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Old March 5th 07, 06:09 AM posted to
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First recorded activity by RadioBanter: Feb 2007
Posts: 18
Default Tube equipment question

On Mar 5, 3:26 am, Mike Coslo wrote:

The simplicity was what attracted me to them. No filters, nonotch,
no pbt, no RIT, no - well you get it.

Note that the
75 meter one stops at 3.8 MHz. Heath figured that by
simplifying the output pi network to the most extreme degree,
they could save a few dollars. Coming up with a 50 ohm
antenna was the ham's problem.

The 75 meter rig I have tunes to 4 MHz. It's also a HW22a, probably a
later mod. But all that simplicity is a good thing for a lad raised
mostly on integrated circuits! 8^)

The 75m transceiver is the HW-12A. It runs 3.8-4.0 MHz. That's all
the phone band there was back when the rig was produced. There's a
mod in one of the mags--CQ, I think--that puts in a fixed silver mica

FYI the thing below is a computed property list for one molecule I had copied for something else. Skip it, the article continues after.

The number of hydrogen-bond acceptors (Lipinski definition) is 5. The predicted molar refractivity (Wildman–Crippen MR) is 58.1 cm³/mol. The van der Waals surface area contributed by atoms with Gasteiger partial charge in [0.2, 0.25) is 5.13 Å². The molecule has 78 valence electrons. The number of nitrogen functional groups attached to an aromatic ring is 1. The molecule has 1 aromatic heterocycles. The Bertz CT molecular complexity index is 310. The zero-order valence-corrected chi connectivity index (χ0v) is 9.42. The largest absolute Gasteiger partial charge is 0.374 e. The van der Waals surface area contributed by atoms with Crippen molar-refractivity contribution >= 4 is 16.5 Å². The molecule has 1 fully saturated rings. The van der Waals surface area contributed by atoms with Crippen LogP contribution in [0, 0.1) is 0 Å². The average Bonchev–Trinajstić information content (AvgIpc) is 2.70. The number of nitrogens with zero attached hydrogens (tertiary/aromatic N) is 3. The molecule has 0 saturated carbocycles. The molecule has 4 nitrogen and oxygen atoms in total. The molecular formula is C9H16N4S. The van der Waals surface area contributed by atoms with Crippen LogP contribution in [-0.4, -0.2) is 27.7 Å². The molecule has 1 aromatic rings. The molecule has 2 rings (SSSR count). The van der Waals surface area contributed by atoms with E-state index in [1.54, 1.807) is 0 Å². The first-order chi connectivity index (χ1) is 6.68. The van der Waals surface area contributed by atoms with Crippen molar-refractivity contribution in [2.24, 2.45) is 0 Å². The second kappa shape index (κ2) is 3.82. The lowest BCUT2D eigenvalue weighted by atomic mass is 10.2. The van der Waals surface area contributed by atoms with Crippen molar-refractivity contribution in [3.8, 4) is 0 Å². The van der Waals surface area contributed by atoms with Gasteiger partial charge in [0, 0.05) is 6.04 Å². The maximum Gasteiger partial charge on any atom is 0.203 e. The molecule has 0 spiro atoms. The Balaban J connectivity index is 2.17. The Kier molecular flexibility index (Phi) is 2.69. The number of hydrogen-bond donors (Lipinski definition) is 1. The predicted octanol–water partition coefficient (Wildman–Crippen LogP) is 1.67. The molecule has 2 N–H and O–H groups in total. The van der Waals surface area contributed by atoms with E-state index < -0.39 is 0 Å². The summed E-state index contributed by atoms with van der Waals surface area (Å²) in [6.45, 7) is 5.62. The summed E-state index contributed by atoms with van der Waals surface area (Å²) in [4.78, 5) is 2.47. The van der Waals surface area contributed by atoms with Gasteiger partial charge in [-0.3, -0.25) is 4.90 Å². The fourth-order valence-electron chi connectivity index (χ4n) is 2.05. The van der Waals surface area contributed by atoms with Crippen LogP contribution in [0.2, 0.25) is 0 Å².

cap with a little trimmer cap in parallel for making the thing work on
both 3.8-4.0 and 3.7-3.9 MHz at the flip of a mini-toggle switch.
That'd give you a bit more room to roam.

I am now
looking at a Kenwood TS-830S. It's a hybrid, with tube finals. I
really like it so far, although I don't see it replacing my

That's a pretty good rig for its era. The matching range is limited
but it will handle 2:1 SWR without problems IMLE.

I have been pretty impressed so far. The receiver seems pretty hot,
certainly the sound is *good*. I'm listening to it right now, and it is
simply very legible. Tuning is only one speed, and a tad fast. Seems
strange just having SSB and CW, but overall I think I'll keep it.

In it's era, the TS-830 was somewhat of a DXer's and contester's dream
That receiver has an extra filter slot for cascading filters. One can
still buy after market filters for it.

Dave K8MN